Lately, I've been deepening on one of the larger Works of the Bab, namely,
Kitab-i Panj Sha`n (Five Qualifications) which is among His last Writings and
I'm struck by the tone and language used to address Yahya Azal and the clear
predictions that "Him whom God will make Manifest" will appear shortly (i.e.
during Azal's days) and that Yahya Azal will fail to recognize Him. In
addition one should note that the Bab in instructing Azal of some of the most
basic aspects of ontology and beliefs employs a tone suitable for instructing
a wayward person and not someone who is suppose to assume the leadership of
the community after the Bab. So, if nothing else, this section of Panj Sha`n
is clear documentation that the Bab never had in mind for Yahya Azal to put
forth outrageous claims that he did.
I'm aware that E.G. Browne had a copy of this Work in his possession and its a
mystery as to why he failed to see based on these passages that not only Azal
was not held very highly in the eyes of the Bab, but in fact was assured to be
one who will cause harm to "Him whom God will make manifest."
Further, its a bit puzzling as to why these passages where not used by
Bahá'u'lláh and Abdu'l-Bahá to support their arguments against Azalis and can
only assume that They did not wish to shame Yahya Azal any more than what he
had brought upon himself.
The copy of Panj Sha`n that I'm using is in fact an Azali publication. It
has no date or place of publication but I suspect it was calligraphed in
Qazvin and printed in Tihran. Its in a beautiful script, very readable, and
contains 3 pages of Table of Contents, a total of 447 pages of Text, and some
14 pages of notes at the end. These endnotes are very interesting and contain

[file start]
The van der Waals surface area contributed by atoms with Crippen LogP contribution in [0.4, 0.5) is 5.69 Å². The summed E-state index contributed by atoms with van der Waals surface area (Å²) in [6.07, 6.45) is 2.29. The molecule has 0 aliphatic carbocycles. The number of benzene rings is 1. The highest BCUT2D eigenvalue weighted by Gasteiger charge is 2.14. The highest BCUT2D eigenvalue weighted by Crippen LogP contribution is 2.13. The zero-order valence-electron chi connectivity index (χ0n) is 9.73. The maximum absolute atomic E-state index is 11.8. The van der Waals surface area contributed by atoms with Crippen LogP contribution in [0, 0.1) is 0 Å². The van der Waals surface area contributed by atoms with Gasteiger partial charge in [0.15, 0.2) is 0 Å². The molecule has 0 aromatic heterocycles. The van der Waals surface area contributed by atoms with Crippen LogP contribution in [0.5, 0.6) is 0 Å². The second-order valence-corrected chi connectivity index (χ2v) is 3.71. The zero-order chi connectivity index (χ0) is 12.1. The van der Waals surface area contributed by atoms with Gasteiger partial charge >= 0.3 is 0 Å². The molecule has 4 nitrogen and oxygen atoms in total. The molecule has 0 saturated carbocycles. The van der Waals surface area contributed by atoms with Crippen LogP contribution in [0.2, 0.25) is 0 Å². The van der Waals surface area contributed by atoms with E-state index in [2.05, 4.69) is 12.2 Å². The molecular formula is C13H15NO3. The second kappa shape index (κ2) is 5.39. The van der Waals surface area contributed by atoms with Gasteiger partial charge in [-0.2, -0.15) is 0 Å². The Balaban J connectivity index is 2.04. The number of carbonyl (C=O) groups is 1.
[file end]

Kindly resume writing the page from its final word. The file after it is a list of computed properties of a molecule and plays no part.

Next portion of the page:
such info as to the date of Revelation of this Work (commenced on the first
day of Naw-Ruz 1850 and lasted for 17 days) and some other useful data. The
Table of Contents has also much useful info such as the identify of the
recipient of each section and that's how I know the section beginning on page
125 is addressed to Yahya Azal.
This section (pages 125-137) is in two parts, the first half Arabic and the
second half in Persian.
I have not translated the Text as regrettably I'm thoroughly unqualified to
undertake such a task, but have taken some notes on the Arabic portion which
are shared herewith. My comments are in square bracket, .
This section starts:
In the name of God, the Living, the Alive.
The original is: "Bismi'llah al-hayal al-hayal" and its a play on the name
of Yahya (the living). Yahya Nuri adopted the name of Yahya Azal partly
because, numerically both are equivalent to 38 but mostly since the Bab was
fond of refering to Himself as Nuqtih-i azaliyyih, subh-i azal, etc. By
adopting a surname which was employed by the Bab and appeared so frequently in
them, Azal tried to give credence to his claim.
Praise be God, there is no God by Him, the Living and the Alive. From
eternity and for ever, the glory emanated from God be upon "Him whom God will